Bruton: At first glance, this small Somerset town, situated a few miles north of the A303 trunk road, appears to have been forgotten by time. Yet down it's mediaeval bartons, along it's riverside walk and from the hill crowned by it's 15th Dovecot, visitors are surprised by a remarkable blend of the ancient and the modern.
Bruton has Saxon origins and Celtic, Roman and Dark Ages sites in the surrounding heights of land. The first church was built in about 690 and the town has housed an abbey and royal mint. The Domesday Book notes a variety of farming and, today, tractors and hay wagons regularly travel the High Street.
Around the town are buildings formerly used in the wool and, later, silk industries. There were major processing plants for grains, dairy and meat products, many of which now have moved on. A strong tradition of education remains, with five significant schools enjoying enviable reputations. Music, literature and visual expression thrive in Bruton, with bustling Festival of Arts and the remarkable Packhorse Fair as highlights in May.
Today, around 3,000 residents of all age groups make Bruton a thriving community. People from all over the world come to explore the fascinatingly close-knit architecture spanning five centuries, the history and, possibly their ancestral roots on the museum's data base. The sheer beauty of the surrounding landscape delights walkers who will wish to stay, lingering in the several excellent restaurants and bed and breakfasts.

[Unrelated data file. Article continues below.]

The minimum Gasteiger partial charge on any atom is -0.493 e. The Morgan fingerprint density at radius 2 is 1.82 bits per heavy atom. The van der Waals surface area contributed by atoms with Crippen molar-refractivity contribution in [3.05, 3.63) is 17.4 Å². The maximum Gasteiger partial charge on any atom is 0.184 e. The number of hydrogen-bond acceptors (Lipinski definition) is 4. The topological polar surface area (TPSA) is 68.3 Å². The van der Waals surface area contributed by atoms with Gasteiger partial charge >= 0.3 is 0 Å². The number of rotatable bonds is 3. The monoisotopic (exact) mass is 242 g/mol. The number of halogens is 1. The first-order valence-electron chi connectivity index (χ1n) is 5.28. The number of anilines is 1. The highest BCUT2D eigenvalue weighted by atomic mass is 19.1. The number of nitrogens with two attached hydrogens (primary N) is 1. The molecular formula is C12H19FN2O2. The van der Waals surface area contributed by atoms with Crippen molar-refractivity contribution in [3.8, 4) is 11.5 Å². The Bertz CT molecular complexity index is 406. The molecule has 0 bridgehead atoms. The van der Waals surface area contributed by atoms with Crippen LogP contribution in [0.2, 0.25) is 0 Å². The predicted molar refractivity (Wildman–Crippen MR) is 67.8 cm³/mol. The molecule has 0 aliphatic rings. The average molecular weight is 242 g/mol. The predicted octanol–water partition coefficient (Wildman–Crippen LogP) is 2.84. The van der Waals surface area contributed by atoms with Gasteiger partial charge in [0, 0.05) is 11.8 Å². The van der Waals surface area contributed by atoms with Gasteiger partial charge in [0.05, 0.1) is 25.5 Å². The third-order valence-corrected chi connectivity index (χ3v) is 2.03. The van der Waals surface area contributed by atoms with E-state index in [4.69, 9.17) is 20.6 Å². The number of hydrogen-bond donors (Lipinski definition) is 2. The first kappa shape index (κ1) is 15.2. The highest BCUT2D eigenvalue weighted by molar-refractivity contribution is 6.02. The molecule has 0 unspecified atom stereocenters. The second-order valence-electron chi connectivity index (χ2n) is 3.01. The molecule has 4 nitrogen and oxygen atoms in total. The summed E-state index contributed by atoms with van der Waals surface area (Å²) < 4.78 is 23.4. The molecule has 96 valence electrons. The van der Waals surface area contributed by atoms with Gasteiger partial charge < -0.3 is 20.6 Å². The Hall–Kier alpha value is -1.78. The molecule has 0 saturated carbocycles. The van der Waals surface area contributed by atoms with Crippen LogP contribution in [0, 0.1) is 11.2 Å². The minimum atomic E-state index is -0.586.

BRUTON & DISTRICT THROUGH TIME
This stunning new book tracks the history of Bruton and Pitcombe, with fascinating peeks into their historical past. Learn about the landowners, business people and buildings and find hidden gems to spot like the houses with peculiar roofs on Coombe Street. With many archive images (some never published before now) and beautiful contemporary images in full colour you will be able to walk around the town with this book in hand and find out more than you ever knew before to liven up your dinner party conversations or just to increase your own local history knowledge of the town.